There wasn’t much to see on today’s drive, so there was not a lot to write about. I did see the last of the Great Lakes — Lake Ontario. I enjoyed excellent Coconut Cream Pie at Greg’ry’s Bakery & Cafe in Bergen, and I had great hot dogs at The Patio in Utica (though their chili is a lot different than what we know to be chili in Texas). New York has some interesting town names; today I was in Mexico, Texas, Ohio, Sweden, Rome, Florence, and several other such places. Vermont is state #38.

I met some nice folks today — Jamie and Rita at the Jell-O Museum; Chad, Mike, and Diane in Bergen; Melanie at a gas station; Sue Ann at The Patio; and Levi, Ann, Robin, and Brian at the hotel in Burlington, Vermont.

The lesson for the day is to be careful when selling your inventions. I imagine I would have had trouble dealing with it if I sold an invention for $450 and it ended up being a $300 million a year business and a brand name known by 95% of the people in America. I’d be proud but sick.

The Daily Journal of Round America:

Each day, we collect our thoughts on a web page just like this. We drop in some of the photos from the day. Our goal with the Daily Journal is to write about the towns we visit, the sights we see, the people we meet, and the pie we eat. We write about where we are, where we’ve been, and where we are going, but we also make observations about what we’ve seen and done as well as about life in general.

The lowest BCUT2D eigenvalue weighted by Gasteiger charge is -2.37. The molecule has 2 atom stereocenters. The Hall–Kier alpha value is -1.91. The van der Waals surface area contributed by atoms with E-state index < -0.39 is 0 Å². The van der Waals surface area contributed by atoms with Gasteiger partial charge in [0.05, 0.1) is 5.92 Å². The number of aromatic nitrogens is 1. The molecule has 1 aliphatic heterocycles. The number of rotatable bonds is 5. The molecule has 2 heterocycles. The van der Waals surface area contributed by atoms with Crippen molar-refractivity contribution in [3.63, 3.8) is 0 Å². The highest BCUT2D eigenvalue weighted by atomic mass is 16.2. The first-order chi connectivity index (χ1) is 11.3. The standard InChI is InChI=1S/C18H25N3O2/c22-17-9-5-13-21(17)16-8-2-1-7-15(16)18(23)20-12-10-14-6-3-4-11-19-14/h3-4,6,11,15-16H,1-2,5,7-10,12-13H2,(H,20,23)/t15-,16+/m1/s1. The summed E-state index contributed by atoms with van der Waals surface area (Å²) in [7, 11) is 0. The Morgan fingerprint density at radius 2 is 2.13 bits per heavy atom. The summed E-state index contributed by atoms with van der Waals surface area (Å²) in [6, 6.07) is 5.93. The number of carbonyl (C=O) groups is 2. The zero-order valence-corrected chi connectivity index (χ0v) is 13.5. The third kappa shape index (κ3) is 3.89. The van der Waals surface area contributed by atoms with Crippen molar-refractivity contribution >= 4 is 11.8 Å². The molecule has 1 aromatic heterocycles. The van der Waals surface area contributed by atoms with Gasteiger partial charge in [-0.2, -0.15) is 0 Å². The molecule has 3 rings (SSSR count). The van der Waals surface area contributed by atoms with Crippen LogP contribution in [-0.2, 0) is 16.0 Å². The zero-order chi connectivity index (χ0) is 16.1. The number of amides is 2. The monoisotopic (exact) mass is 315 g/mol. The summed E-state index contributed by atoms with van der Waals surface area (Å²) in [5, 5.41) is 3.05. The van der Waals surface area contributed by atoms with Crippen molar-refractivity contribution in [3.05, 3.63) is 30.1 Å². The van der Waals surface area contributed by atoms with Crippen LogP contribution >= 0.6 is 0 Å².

You can follow our travels from the Daily Journal section of this web site. Other pages of interest include the running report of “vital statistics” on the Trip Scorecard, our nominations for the Best & Worst of the trip, as well as a rating of the pie we eat. If you’d like to see information for a specific state or town, click here, and then click on the state of interest and the full itinerary is shown.


More Information on the Sights Visited Today:
Jell-O Museum